Klingensmith noted that historically, most newspapers were founded by families and that the emerging trend is “kind of a return to the model.” The Star Tribune was owned for six decades by the Cowles family, who sold it in 1998.
The Star Tribune has emerged as an example of how to manage the difficult transition to news reporting across digital platforms while still producing a quality print product, said Ken Doctor, a news industry analyst at Newsonomics in Santa Cruz. He described a Star Tribune-Taylor alliance as “very positive news.”
“It’s unusual these days to have a local wealthy owner who is talking about maintaining, sustaining and, hopefully, building a local news company — as opposed to figure out [how] to keep the lights on and doors open,” Doctor said.
Despite ongoing challenges in print advertising, the Star Tribune has been “solidly profitable” in every year since its restructuring, Klingensmith said, characterizing the profits as consistently “in the eight digits.”
The company has reduced a significant amount of its debt, partly through the 2009 bankruptcy and more recently with the sale of five blocks it owned in downtown Minneapolis for $38.5 million. The land sale also cleared the way for new development next to the Minnesota Vikings football stadium now under construction.
Wayzata Investment Partners and GE Capital together own about 75 percent of Star Tribune shares. The remaining stake is owned by several dozen creditors and other investors. Taylor said his offer is for 100 percent of the shares.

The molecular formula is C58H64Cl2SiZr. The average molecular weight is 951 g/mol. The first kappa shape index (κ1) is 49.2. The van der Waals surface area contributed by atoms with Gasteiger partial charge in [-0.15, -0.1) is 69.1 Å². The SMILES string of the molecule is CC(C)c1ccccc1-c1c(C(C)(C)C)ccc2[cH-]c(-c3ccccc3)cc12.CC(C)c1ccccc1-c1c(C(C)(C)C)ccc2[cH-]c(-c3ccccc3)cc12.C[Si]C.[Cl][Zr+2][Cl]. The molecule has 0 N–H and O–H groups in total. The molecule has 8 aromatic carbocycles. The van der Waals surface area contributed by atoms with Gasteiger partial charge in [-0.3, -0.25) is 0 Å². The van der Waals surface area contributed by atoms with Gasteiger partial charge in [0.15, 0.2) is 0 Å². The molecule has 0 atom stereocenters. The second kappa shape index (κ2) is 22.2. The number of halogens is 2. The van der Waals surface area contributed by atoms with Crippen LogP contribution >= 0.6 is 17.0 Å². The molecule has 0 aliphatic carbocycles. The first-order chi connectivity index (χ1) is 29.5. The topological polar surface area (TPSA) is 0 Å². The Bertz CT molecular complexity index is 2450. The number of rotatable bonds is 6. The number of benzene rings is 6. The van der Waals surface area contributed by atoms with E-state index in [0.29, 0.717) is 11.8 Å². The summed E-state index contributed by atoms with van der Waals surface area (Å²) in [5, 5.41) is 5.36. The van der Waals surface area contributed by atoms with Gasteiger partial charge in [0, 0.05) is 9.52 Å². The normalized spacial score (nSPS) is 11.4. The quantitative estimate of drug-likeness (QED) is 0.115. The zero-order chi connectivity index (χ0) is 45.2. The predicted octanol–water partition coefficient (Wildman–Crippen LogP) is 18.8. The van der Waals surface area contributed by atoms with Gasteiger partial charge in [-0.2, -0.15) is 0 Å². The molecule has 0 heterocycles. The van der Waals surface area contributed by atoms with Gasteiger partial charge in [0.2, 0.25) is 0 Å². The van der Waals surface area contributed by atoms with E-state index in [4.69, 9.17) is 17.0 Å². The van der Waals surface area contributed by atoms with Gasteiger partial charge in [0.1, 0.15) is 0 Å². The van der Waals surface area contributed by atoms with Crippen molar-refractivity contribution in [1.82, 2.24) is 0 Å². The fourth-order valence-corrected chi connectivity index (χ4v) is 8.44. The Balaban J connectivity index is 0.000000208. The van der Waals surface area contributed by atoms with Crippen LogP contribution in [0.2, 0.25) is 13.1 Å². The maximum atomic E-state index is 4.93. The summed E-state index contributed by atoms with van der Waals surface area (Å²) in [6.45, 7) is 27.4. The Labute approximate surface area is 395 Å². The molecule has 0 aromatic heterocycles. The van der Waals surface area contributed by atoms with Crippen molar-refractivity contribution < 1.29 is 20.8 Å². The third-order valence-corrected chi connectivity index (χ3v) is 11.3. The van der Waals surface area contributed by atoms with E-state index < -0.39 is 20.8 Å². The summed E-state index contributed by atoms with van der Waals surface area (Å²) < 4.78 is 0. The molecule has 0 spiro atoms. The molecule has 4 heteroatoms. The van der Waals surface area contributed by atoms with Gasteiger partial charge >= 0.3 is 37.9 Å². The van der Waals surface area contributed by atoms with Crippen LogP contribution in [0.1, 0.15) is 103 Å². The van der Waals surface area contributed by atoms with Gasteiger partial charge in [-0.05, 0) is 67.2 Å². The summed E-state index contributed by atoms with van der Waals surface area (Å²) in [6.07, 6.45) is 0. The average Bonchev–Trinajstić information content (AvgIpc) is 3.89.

Taylor is a Minnesota business legend. Raised on a dairy farm near the southern Minnesota town of Comfrey, he once aspired to be a math teacher but was sidetracked by a job in college working at Carlson Letter Service, a “job shop” printing company. He eventually bought the company from Bill Carlson in 1975 and turned it into Taylor Corp.
From 1981 to 1990, he served as a Republican state senator in the Minnesota Legislature.
Today, Taylor Corp. encompasses about 50 companies employing about 9,000 people. The bulk of the company’s revenue comes from printing and marketing.
Taylor also owns about 30 companies outside Taylor Corp. The largest is Rembrandt Enterprises, one of the country’s largest egg operations. More recently, he expanded into medical devices by buying a stake in Envoy Medical Corp., a White Bear Lake-based developer of an implanted hearing aid. Taylor also co-owns Northland Securities Inc., a Minneapolis brokerage.
Taylor said that Star Tribune Media would remain a stand-alone company but that he likes to have “various companies in my organization work together.”
“I understand that this is a difficult business,” he said, responding to a question about the challenges that newspapers face. “I’m in a lot of printing areas and they are all difficult business areas. I have just found out that if you’re the best in that area, then you can do quite well.”
Jennifer Bjorhus • 612-673-4683